Back in 2014, I travelled to Pennywell, a socially deprived area of Sunderland, to visit Grindon Hall Christian School, a high-performing free school that taught classics. The teacher was first-rate, the pupils I observed enthusiastic.
At lunch the head and I sat down with some Year 6 pupils, and I asked them what they were studying. The Iliad, they said, in English. There followed a discussion of Poseidon’s role in Book 13. The head nearly laughed his lunch over the table when they reprimanded me for failing to pronounce ‘Poseidon’ properly: they preferred the English pronunciation.
The reason for my trip was that the school was under attack from Ofsted. One result was a visit from the area’s free school representative. The head told me how the woman had asked, her voice rancid with contempt: ‘Why are you teaching Latin to pupils from Pennywell?’ He replied: ‘Because they are from Pennywell.’ The rep had not the remotest idea what he was talking about. The head was removed, the school handed over to the Bright Tribe academy trust and classics ditched.
In the hapless rep’s mind, classics was probably an elitist subject, one only for the elite. Is that really the reason for not teaching it? How can a subject be elitist? Only people can be elitist (from Latin eligo, ‘select, choose, pick out’) and choose who can do what subject, exactly like that rep, for whom the rich resources of our language, awareness of the roots of much of Western culture and raising pupils’ aspirations are not on the menu for pupils from Pennywell.
The charity Classics for All (CfA) was founded in 2010 to give all pupils in state schools, regardless of ability or background, access to the study of classical subjects: Latin, Greek, classical civilisation and ancient history. Nearly 50 per cent of the schools it has reached are to be found in socially deprived areas exactly like Pennywell.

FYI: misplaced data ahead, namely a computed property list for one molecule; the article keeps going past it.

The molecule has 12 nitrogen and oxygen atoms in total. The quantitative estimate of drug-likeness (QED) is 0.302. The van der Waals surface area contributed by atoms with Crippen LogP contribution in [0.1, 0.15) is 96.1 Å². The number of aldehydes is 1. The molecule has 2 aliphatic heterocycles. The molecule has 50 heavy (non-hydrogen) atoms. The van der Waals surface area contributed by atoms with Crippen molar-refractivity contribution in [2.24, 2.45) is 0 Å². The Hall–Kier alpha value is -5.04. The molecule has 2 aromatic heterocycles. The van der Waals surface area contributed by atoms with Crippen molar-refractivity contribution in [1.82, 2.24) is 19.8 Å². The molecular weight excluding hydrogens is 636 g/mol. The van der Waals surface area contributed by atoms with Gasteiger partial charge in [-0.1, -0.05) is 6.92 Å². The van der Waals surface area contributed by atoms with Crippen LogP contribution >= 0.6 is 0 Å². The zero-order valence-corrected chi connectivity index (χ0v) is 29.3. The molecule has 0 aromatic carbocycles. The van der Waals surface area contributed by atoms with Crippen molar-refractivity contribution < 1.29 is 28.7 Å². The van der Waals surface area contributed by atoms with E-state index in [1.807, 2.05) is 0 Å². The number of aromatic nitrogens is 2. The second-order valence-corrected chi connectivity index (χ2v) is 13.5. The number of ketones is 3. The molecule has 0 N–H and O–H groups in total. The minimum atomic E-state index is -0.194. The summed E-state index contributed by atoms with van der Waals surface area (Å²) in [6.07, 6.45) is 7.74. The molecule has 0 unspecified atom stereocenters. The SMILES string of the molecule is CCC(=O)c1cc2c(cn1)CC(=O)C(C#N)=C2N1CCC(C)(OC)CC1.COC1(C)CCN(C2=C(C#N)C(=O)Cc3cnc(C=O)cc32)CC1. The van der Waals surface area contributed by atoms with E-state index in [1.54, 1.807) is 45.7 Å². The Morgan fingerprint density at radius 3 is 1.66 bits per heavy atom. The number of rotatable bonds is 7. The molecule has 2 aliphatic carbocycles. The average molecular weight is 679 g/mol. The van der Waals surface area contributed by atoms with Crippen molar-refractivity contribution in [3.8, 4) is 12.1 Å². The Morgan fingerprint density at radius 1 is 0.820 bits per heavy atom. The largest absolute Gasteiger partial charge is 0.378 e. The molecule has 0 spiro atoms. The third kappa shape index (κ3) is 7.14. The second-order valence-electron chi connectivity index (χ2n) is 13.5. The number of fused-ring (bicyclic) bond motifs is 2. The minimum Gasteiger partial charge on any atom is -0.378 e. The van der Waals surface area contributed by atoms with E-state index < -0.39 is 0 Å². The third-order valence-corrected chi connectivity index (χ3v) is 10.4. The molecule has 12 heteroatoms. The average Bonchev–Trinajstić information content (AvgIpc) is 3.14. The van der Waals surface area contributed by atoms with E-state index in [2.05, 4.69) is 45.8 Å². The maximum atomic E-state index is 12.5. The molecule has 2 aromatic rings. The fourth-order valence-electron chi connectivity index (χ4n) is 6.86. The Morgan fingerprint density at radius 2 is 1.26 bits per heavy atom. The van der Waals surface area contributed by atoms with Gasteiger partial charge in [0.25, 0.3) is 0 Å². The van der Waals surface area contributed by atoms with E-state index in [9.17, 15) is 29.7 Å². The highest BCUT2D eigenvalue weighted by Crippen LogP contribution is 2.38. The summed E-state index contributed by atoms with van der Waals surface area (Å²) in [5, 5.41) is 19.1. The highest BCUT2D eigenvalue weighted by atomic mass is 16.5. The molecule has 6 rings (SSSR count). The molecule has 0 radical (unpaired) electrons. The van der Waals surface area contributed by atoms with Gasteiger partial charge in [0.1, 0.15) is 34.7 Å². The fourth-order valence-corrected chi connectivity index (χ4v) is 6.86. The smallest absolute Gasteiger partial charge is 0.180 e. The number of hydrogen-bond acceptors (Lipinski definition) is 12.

Some examples: in Kelmscott School in Waltham Forest, north-east London, 50 per cent of pupils are eligible for pupil premium funding and 47 per cent speak English as an additional language. Thanks to an inspiring English teacher, David Hogg, CfA started working with the school in 2012. Five of its teachers have now been trained to teach classics, with Latin on the timetable between Years 7-11, and Ancient Greek, which started in 2018, being taught to 34 students in Year 8 (GCSE as an option is to start in September).
At Blackpool Sixth Form College, Peter Wright was able to expand his classics operation with the help of CfA — it was then the only state school in the city to teach the subject. At the time, few of its pupils went on to higher education; last year, 17 students received offers to study classics at Russell Group universities, including Oxbridge. Owing to its success, Peter set up the Blackpool Network, introducing Latin and classical subjects into nine schools throughout the city, and in 2018-19 the network added six new schools. There are now more than 2,000 pupils taking Latin and classics in Blackpool, some to GCSE and A-level.